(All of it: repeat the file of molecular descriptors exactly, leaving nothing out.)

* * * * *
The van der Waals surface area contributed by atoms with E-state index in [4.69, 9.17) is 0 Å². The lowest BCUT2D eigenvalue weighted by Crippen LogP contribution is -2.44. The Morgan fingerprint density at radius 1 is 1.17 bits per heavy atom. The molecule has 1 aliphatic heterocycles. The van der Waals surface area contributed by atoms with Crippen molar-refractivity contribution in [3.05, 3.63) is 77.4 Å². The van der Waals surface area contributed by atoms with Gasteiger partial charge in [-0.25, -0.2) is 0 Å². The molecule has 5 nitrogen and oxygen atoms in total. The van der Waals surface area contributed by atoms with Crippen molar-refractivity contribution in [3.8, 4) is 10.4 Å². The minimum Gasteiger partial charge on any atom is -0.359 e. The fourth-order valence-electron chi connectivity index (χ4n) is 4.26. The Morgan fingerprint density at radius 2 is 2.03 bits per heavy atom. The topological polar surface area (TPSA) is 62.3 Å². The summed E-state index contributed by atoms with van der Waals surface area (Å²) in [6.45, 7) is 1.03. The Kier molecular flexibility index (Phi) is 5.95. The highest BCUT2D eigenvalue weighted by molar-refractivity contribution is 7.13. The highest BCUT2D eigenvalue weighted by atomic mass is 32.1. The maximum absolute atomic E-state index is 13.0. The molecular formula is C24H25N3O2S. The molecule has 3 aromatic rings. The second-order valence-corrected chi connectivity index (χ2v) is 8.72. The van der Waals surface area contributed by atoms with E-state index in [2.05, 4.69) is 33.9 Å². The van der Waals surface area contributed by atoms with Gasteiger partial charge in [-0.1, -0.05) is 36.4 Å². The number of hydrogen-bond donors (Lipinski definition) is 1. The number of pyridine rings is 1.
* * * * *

The van der Waals surface area contributed by atoms with E-state index in [4.69, 9.17) is 0 Å². The lowest BCUT2D eigenvalue weighted by Crippen LogP contribution is -2.44. The Morgan fingerprint density at radius 1 is 1.17 bits per heavy atom. The molecule has 1 aliphatic heterocycles. The van der Waals surface area contributed by atoms with Crippen molar-refractivity contribution in [3.05, 3.63) is 77.4 Å². The van der Waals surface area contributed by atoms with Gasteiger partial charge in [-0.25, -0.2) is 0 Å². The molecule has 5 nitrogen and oxygen atoms in total. The van der Waals surface area contributed by atoms with Crippen molar-refractivity contribution in [3.8, 4) is 10.4 Å². The minimum Gasteiger partial charge on any atom is -0.359 e. The fourth-order valence-electron chi connectivity index (χ4n) is 4.26. The Morgan fingerprint density at radius 2 is 2.03 bits per heavy atom. The topological polar surface area (TPSA) is 62.3 Å². The summed E-state index contributed by atoms with van der Waals surface area (Å²) in [6.45, 7) is 1.03. The Kier molecular flexibility index (Phi) is 5.95. The highest BCUT2D eigenvalue weighted by molar-refractivity contribution is 7.13. The highest BCUT2D eigenvalue weighted by atomic mass is 32.1. The maximum absolute atomic E-state index is 13.0. The molecular formula is C24H25N3O2S. The molecule has 3 aromatic rings. The second-order valence-corrected chi connectivity index (χ2v) is 8.72. The van der Waals surface area contributed by atoms with E-state index in [2.05, 4.69) is 33.9 Å². The van der Waals surface area contributed by atoms with Gasteiger partial charge in [-0.1, -0.05) is 36.4 Å². The number of hydrogen-bond donors (Lipinski definition) is 1. The number of pyridine rings is 1.